Different types of electricians explained

If you own a home, you’ve probably had to hire an electrician at some point to install new lighting or to repair your power lines after a bad storm.

Electricians are licensed and skilled craftsmen responsible for the installation, maintenance and repair of electrical systems and devices. But did you know there are several different types of licensed electricians with varying degrees of expertise and specialization?

Electrician types explained:

Residential electricians install, maintain and upgrade electrical equipment in apartments and houses. They may also install outdoor landscape lighting.

Training combines formal classroom instruction with an apprenticeship which usually involves at least four years of work under the supervision of experienced electricians. A residential electrician must pass rigorous state testing at the end of the apprenticeship program.

Commercial electricians work on construction sites, in commercial buildings and on mechanical electrical systems. Most commercial electricians perform some installation work, which may involve water heaters, commercial security systems and electronic key systems.

They also complete system upgrades and troubleshoot systems to isolate problems caused by faulty wiring. Before licensing, a potential commercial electrician must work under a master electrician. Standards are stringent because commercial electric work can affect public safety.

Journeymen electricians work with mechanical connections, lighting installation, power supplies, security systems and communications in both residences and commercial buildings. A journeyman electrician may also work on overhead lines.

Many of these electricians work in construction, though some work for utility companies or manufacturing plants. Upon completion of an apprenticeship program, an electrician may take the Journeyman’s Electrical Exam. After passing the exam, the electrician receives certification as a journeyman electrician and may work on any type of electrical system unsupervised. The journeyman may also train apprentices working toward certification.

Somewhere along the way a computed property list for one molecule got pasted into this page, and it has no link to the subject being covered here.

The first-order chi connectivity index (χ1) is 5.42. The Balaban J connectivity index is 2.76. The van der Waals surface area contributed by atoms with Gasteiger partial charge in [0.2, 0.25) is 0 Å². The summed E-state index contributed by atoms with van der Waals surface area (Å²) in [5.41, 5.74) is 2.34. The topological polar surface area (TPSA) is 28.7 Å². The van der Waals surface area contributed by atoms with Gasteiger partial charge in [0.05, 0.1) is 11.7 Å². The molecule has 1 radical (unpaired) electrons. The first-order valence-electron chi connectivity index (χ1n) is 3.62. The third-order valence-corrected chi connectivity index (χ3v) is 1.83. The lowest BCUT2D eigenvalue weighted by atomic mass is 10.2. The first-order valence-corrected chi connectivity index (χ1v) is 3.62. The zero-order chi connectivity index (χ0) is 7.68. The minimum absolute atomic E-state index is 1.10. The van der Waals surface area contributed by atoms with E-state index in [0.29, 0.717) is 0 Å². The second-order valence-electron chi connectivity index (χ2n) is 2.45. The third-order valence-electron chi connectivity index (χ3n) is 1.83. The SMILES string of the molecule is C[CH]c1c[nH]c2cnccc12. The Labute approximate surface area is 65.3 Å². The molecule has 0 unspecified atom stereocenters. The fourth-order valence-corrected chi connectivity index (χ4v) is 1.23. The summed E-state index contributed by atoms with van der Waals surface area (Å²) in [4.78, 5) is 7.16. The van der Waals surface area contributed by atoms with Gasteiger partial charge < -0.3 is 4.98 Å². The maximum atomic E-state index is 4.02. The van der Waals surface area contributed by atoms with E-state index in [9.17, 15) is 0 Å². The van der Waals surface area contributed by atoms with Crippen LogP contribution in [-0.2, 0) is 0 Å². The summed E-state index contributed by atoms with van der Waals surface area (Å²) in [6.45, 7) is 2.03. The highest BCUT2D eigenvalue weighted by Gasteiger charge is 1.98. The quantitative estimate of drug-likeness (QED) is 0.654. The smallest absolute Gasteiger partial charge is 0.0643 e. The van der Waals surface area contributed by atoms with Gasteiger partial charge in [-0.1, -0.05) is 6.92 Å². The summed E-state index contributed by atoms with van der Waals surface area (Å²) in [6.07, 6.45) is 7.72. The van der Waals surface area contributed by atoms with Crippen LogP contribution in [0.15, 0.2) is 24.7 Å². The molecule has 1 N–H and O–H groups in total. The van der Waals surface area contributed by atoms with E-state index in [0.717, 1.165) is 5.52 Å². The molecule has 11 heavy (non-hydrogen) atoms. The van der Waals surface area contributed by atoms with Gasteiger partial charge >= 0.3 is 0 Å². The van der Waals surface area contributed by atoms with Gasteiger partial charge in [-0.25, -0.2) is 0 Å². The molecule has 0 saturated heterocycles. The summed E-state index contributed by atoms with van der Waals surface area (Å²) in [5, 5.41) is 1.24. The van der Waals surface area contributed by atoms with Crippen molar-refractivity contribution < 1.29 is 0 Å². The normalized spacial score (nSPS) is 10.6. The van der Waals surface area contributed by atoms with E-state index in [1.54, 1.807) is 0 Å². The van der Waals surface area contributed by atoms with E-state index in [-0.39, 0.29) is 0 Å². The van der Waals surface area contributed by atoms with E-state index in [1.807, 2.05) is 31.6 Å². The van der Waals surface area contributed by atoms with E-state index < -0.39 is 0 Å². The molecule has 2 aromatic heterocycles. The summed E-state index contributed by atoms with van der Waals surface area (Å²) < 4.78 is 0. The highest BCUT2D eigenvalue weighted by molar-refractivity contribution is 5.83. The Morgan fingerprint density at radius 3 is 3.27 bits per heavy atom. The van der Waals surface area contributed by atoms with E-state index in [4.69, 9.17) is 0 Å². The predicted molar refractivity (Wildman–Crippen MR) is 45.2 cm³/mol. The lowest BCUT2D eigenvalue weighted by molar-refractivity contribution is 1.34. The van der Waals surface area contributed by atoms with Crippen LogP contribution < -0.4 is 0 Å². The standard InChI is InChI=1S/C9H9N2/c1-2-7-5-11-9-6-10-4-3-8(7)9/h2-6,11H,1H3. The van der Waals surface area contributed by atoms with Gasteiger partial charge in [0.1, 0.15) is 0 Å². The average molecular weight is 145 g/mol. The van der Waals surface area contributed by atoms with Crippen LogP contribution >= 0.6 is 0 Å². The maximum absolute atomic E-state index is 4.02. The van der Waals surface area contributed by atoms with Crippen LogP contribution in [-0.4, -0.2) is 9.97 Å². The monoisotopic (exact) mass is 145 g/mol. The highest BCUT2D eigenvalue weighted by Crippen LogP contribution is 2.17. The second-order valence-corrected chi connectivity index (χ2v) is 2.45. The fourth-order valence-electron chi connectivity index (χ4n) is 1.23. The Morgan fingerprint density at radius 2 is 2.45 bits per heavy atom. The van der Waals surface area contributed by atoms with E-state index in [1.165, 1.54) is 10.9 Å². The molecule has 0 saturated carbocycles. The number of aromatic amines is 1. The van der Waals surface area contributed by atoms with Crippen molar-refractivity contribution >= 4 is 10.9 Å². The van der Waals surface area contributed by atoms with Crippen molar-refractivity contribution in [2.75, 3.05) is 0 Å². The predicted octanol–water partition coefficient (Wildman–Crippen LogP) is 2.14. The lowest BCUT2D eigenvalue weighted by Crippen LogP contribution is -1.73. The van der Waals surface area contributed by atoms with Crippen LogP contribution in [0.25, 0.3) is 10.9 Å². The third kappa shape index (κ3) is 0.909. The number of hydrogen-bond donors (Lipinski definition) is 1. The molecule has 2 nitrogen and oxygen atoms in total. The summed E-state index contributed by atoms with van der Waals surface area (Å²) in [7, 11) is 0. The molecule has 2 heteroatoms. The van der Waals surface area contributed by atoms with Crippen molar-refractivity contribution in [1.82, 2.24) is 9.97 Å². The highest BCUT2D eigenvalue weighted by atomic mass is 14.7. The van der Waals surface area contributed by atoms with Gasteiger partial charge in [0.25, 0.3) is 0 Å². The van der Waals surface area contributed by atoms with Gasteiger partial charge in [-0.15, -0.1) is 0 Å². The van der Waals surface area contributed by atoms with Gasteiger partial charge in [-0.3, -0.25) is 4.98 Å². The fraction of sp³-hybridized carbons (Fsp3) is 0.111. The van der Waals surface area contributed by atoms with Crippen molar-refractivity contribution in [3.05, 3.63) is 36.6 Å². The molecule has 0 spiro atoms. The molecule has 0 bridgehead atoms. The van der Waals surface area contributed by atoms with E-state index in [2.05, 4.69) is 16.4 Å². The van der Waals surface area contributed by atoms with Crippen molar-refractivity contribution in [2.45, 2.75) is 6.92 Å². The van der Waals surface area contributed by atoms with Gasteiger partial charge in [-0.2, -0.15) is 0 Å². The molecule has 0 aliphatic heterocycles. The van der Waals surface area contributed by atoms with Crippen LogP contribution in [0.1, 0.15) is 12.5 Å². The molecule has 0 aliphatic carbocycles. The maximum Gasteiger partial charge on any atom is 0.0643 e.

Master electricians are highly skilled electricians who generally work in a supervisory role or own contracting businesses. Many states require seven years of experience as an electrician or a bachelor’s degree in electrical engineering for certification as a master electrician.

In addition to knowledge about installation, repair and maintenance of electrical systems, a master electrician must possess managerial skills. Master electricians typically supervise a staff of laborers, apprentices and journeyman electricians on residential and commercial jobs.

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Since the days of Thomas Edison, the practical applications of electricity have become exponentially more complex. Becoming an electrician requires extensive training and continuing education to keep up with technology that changes constantly.

Comments

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I am an electrician with licenses in three states and 25 years experience and the description above is possibly the most misleading description I have ever heard. There are two licences for electricians in most states, a Master's and a journeyman's The exams for both are based on the National Electrical Code (although some states do have amendments to this code. While it is true that some electricians specialize in commercial,industrial, residential etc.... they take the same type of exams to get their licenses. A journeyman's license is generally looked at in the trade as a working license, Where a Master's License is generally considered to be a business or contractor's license. A journeyman can generally work on his own with no supervision but cannot own a business in which he hires other electricians to work under him. With a Master's license you can enter into your own business and hire as many electrician's as you need to work for you. There is a ratio that any master owning a business has to adhere to though and that is you cannot have more apprentices working for you than licensed electricians (masters or journeymen). This holds true on any jobs on which you are working. A master electrician who owns his own business can employ as many other masters or journeyman as he chooses.

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